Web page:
Ohio Passes Bill to Ensure Biden Appears on State General Election Ballot

CLEVELAND — Ohio’s Republican-controlled state legislature has approved a bill to secure President Joe Biden’s place on the November ballot, ending weeks of political gamesmanship on a deadline which, in recent years, had been relaxed without drama.

The measure, which passed a special session of the state Senate Friday, now goes to the governor. Mike DeWine, a Republican. DeWine, who called a special session to resolve the Biden issue and tackle legislation unrelated to campaign finance, is expected to sign the bill.

“I don’t think anyone on this side of the aisle really feels like they’re going to vote for President Biden, but at the same time, Ohioans deserve to have a choice when this election, and that’s what we’re looking to give them today,” said Sen. Rob McColley, a Republican, on Friday in support of the measure.

Approval of the bill is not expected to end Biden’s effort to designate a virtual roll-call vote well before a convention in late August.

The Democratic National Committee announced the plan earlier this week, preferring to avoid what had become an unpredictable partisan fight and ensure Biden is certified as the candidate before Aug. 1 in Ohio. 7 deadline. The DNC indicated Friday that a meeting Tuesday for its Rules and Bylaws Committee to move forward on a resolution that would allow the virtual call would go ahead as planned. A full DNC vote would follow.

“Today’s action echoes what we already knew: Since the beginning of this process, Ohio Republicans have played partisan games and attempted to undermine our democracy, while Democrats have defended the right of Ohioans to vote,” said Hannah Muldavin, senior spokesperson for the DNC. . “Joe Biden will be on the ballot in all 50 states, and we are already taking steps to make sure that is the case, regardless of the shenanigans of the Ohio Republicans.”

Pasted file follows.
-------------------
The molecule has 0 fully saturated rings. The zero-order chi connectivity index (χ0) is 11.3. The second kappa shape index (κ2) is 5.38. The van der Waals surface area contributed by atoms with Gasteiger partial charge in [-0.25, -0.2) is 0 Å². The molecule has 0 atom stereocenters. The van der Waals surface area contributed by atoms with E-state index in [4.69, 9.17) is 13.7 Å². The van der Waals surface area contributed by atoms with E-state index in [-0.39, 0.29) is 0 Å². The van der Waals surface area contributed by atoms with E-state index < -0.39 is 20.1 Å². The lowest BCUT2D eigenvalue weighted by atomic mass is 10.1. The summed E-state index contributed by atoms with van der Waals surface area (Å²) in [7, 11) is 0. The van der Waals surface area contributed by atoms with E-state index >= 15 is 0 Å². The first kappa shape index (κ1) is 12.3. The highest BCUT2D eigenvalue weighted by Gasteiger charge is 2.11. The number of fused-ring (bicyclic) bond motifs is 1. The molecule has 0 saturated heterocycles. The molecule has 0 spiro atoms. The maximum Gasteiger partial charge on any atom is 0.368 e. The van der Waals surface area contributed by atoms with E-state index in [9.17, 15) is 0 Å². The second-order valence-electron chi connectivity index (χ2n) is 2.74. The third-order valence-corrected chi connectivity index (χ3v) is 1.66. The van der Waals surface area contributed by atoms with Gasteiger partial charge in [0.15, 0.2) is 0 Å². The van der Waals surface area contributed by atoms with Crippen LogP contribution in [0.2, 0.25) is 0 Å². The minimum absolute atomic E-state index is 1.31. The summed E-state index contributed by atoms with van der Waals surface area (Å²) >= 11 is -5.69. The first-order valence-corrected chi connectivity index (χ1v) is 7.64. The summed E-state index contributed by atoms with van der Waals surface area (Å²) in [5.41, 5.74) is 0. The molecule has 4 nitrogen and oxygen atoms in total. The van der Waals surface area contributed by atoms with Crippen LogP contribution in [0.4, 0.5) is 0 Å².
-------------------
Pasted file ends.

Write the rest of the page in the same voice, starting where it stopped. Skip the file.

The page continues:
In the past, both parties have had to reconcile late summer nominating conventions with earlier deadlines set by states to certify general election candidates. Ohio, for example, relaxed the deadline four years ago for both Democrats and Republicans without much fanfare or controversy. This year, the problem only concerns Ohio Democrats, since the Republican Party has scheduled a convention in mid-July.

Ohio Secretary of State Frank LaRose, a Republican, warned Democrats last month that Biden was at risk of not qualifying for the ballot. In recent weeks, many Republicans have conditioned their support for extending the deadline on a vote barring non-U.S. citizens from donating to campaigns for state-level ballot initiatives. DeWine requested this state The Legislature is considering both issues in calling this week’s special session.

Democrats described the restrictions on foreign money and other elements of the legislation as an unnecessary “poison pill” that would weaken citizen-led petition campaigns. Last year, Ohio voters codified the right to abortion in the state constitution, and progressives are supporting a redistricting reform measure scheduled for the November ballot.

Republicans hold large majorities in the House and Senate, but Republican leaders in both chambers were rarely on the same page during the bill’s negotiation, a reflection of the divisive internal politics that have roiled the ‘Ohio. Statehouse in recent years. The uncertainty frustrated Democrats and prompted Biden and the DNC to launch the virtual call.

Ultimately, the House and Senate approved both the campaign finance legislation and Biden’s fixes in separate bills.

“This bill – only a temporary solution – was conditioned by the attack on voter initiatives,” the representative said. Dontavius ​​​​Jarrells, a Democrat, said in a speech Thursday in support of the Biden-related bill. “The political maneuvering and legislative trickery that brought us here to today’s special session is a stark reminder of why we must end gerrymandering in Ohio. »

Jarrells and other Democrats expressed frustration that the bill only relaxed this year’s certification deadline, meaning presidential candidates from either party could be faced with a similar situation in the next elections. Democratic proposals to make the fix permanent were tabled Thursday and Friday. Republican proposals said they are open to the idea but want more time to seek input from state and local election officials.

“I think we should seek advice from the secretary of state,” the representative said. Bob Peterson, the Republican who chairs the House Government Oversight Committee, said Wednesday. “I think we need to talk to the local election boards. There are reasons these deadlines are put in place so they can get the job done.

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